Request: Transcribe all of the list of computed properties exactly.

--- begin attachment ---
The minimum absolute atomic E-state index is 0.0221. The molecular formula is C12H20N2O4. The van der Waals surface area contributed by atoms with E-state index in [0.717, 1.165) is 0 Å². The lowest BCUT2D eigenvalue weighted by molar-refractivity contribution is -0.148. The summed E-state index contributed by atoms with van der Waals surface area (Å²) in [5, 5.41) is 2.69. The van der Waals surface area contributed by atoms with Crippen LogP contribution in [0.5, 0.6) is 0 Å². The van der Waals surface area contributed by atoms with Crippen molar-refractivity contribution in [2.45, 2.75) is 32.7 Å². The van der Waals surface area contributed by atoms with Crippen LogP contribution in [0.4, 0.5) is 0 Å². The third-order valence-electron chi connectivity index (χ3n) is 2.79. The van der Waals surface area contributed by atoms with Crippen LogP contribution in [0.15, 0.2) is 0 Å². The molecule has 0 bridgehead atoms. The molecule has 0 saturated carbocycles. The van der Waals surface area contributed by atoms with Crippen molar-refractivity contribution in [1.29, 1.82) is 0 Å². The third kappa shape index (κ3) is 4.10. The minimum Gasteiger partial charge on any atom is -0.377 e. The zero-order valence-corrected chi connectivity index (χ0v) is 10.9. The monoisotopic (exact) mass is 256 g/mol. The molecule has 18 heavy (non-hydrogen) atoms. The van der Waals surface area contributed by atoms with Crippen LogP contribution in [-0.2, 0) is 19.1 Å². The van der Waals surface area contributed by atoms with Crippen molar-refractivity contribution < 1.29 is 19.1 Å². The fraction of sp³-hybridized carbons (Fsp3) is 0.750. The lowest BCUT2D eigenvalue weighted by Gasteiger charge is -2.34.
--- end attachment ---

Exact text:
The minimum absolute atomic E-state index is 0.0221. The molecular formula is C12H20N2O4. The van der Waals surface area contributed by atoms with E-state index in [0.717, 1.165) is 0 Å². The lowest BCUT2D eigenvalue weighted by molar-refractivity contribution is -0.148. The summed E-state index contributed by atoms with van der Waals surface area (Å²) in [5, 5.41) is 2.69. The van der Waals surface area contributed by atoms with Crippen LogP contribution in [0.5, 0.6) is 0 Å². The van der Waals surface area contributed by atoms with Crippen molar-refractivity contribution in [2.45, 2.75) is 32.7 Å². The van der Waals surface area contributed by atoms with Crippen LogP contribution in [0.4, 0.5) is 0 Å². The third-order valence-electron chi connectivity index (χ3n) is 2.79. The van der Waals surface area contributed by atoms with Crippen LogP contribution in [0.15, 0.2) is 0 Å². The molecule has 0 bridgehead atoms. The molecule has 0 saturated carbocycles. The van der Waals surface area contributed by atoms with Crippen molar-refractivity contribution in [1.29, 1.82) is 0 Å². The third kappa shape index (κ3) is 4.10. The minimum Gasteiger partial charge on any atom is -0.377 e. The zero-order valence-corrected chi connectivity index (χ0v) is 10.9. The monoisotopic (exact) mass is 256 g/mol. The molecule has 18 heavy (non-hydrogen) atoms. The van der Waals surface area contributed by atoms with Crippen LogP contribution in [-0.2, 0) is 19.1 Å². The van der Waals surface area contributed by atoms with Crippen molar-refractivity contribution < 1.29 is 19.1 Å². The fraction of sp³-hybridized carbons (Fsp3) is 0.750. The lowest BCUT2D eigenvalue weighted by Gasteiger charge is -2.34.